First of all, I’d like to say that I love stuff. Gadgets. Games. I love clothes and lotions and art and jewelry. I love it all.
So, if you’re someone — especially a good gift-giving someone — who has a plan to buy your friends and family stuff, then by all means, go for it.
But, for those of you who are shopping for the person who has everything, who wants for nothing, or who will just return the gift for money anyway: Read on. Because I’m about to make you a gift-giving star.
The key is actually super simple, and it’s to just give your recipient the feels (for non-millennials, that means emotions). It’s like what Maya Angelou said about words: “At the end of the day, people won’t remember what you said or did; they will remember how you made them feel.”
Except in this instance, it’s that they won’t remember what pattern the tie had or if it was shea butter or coconut oil lotion you gave them, but they will remember how your gift made them feel. Yes, cars and puppies will also give your loved ones the feels, but this is a quick guide for things that don’t require batteries, maintenance, poop clean-up or dusting.
We start the list with contributions to important causes. The very reason you’re interested in giving good gifts is why this idea is so winning: Giving something important — something needed — feels awesome. It’s like petting a unicorn’s rainbow mane while puppies kiss your face. It’s practically magical and probably why Old Saint Nick is so darn jolly.
To contribute to people, animals, public media or causes that need financial resources in the name of your beloved is gifting them generosity and keeps them from having one more thing to dust (you’re double welcome). It also shows that you are in tune with what is important to them.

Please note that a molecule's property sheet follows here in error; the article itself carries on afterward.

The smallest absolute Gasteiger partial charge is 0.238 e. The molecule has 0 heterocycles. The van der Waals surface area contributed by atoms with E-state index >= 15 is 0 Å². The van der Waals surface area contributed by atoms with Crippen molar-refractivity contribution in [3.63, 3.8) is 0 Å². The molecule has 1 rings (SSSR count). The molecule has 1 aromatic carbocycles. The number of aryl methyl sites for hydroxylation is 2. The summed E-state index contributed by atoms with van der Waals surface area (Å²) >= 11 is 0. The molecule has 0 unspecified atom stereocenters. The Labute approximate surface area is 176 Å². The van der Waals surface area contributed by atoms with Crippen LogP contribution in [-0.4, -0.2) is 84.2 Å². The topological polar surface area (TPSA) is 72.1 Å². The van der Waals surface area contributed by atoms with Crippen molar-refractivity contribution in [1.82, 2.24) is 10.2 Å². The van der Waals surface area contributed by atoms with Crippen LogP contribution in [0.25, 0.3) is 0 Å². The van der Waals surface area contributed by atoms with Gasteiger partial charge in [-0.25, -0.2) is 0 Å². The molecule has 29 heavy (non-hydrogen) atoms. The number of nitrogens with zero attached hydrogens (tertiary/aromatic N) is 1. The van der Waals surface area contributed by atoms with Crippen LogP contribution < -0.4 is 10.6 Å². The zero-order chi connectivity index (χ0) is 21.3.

The second nonstuff gift idea is an experience — giving the gift of a rad memory. This could be tickets to see or hear world-class artists (UtahPresents, the Utah Museum of Fine Arts and Pioneer Theatre Company are particular faves of mine, but perhaps that’s expected given that my day job is working in the arts at the University of Utah). Or it could be the local wine and chocolate class at Harmons, Caputo’s World Whiskey workshop (WANT!), a guided fishing tour or a day at the spa. Think about what your people like to do, then make the arrangements for them to do it.
The third nonmaterial gift idea is access. This includes access to information (*cough* digital subscription to The Salt Lake Tribune), access to animals (annual family memberships to Tracy Aviary, Hogle Zoo and the Loveland Living Planet Aquarium are my family’s favorites), and access to media (Spotify, Hulu, Netflix, Amazon, Audible, etc.). Memberships to gardens, museums or gyms make great gifts, too, and I think you get bonus points for piggybacking on the New Year’s resolution drive to get in shape or be more cultured. Cha-ching!
And, finally, let’s not forget plain old money. I’m talking cashola. Coin. Bones. The almighty dollar. It can come in the form of stocks, bonds, gift cards or Bitcoin, whatever that is, because I don’t know a single person who’s been disappointed by getting moolah (although, if you do, send them my way so I can alleviate them of their burden).
Anyway, that’s it, my friends — your grasp on the intangible goods of the season. Go for the stuff they’ll hold in their heart, not stuff they’ll hold in their hand.
Marina Gomberg is a communications professional and lives in Salt Lake City with her wife, Elenor Gomberg, and their son, Harvey. You can reach Marina at firstname.lastname@example.org.